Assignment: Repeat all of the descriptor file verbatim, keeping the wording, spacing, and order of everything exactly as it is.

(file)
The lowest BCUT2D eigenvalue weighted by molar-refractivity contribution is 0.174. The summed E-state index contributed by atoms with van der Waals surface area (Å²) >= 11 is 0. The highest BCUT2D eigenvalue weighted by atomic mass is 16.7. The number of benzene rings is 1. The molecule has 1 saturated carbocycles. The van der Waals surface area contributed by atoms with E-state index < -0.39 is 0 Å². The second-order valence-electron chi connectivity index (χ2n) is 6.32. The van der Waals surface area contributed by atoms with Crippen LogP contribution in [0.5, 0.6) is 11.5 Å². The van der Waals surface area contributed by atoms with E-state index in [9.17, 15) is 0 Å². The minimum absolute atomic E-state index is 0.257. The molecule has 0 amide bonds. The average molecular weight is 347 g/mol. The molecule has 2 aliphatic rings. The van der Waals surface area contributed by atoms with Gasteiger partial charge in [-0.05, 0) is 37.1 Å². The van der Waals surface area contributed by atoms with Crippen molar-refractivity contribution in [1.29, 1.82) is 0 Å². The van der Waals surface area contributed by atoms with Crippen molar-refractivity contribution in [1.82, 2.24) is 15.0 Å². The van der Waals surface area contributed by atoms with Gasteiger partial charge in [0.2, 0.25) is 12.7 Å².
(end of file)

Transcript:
The lowest BCUT2D eigenvalue weighted by molar-refractivity contribution is 0.174. The summed E-state index contributed by atoms with van der Waals surface area (Å²) >= 11 is 0. The highest BCUT2D eigenvalue weighted by atomic mass is 16.7. The number of benzene rings is 1. The molecule has 1 saturated carbocycles. The van der Waals surface area contributed by atoms with E-state index < -0.39 is 0 Å². The second-order valence-electron chi connectivity index (χ2n) is 6.32. The van der Waals surface area contributed by atoms with Crippen LogP contribution in [0.5, 0.6) is 11.5 Å². The van der Waals surface area contributed by atoms with E-state index in [9.17, 15) is 0 Å². The minimum absolute atomic E-state index is 0.257. The molecule has 0 amide bonds. The average molecular weight is 347 g/mol. The molecule has 2 aliphatic rings. The van der Waals surface area contributed by atoms with Gasteiger partial charge in [-0.05, 0) is 37.1 Å². The van der Waals surface area contributed by atoms with Crippen molar-refractivity contribution in [1.29, 1.82) is 0 Å². The van der Waals surface area contributed by atoms with Crippen molar-refractivity contribution in [1.82, 2.24) is 15.0 Å². The van der Waals surface area contributed by atoms with Gasteiger partial charge in [0.2, 0.25) is 12.7 Å².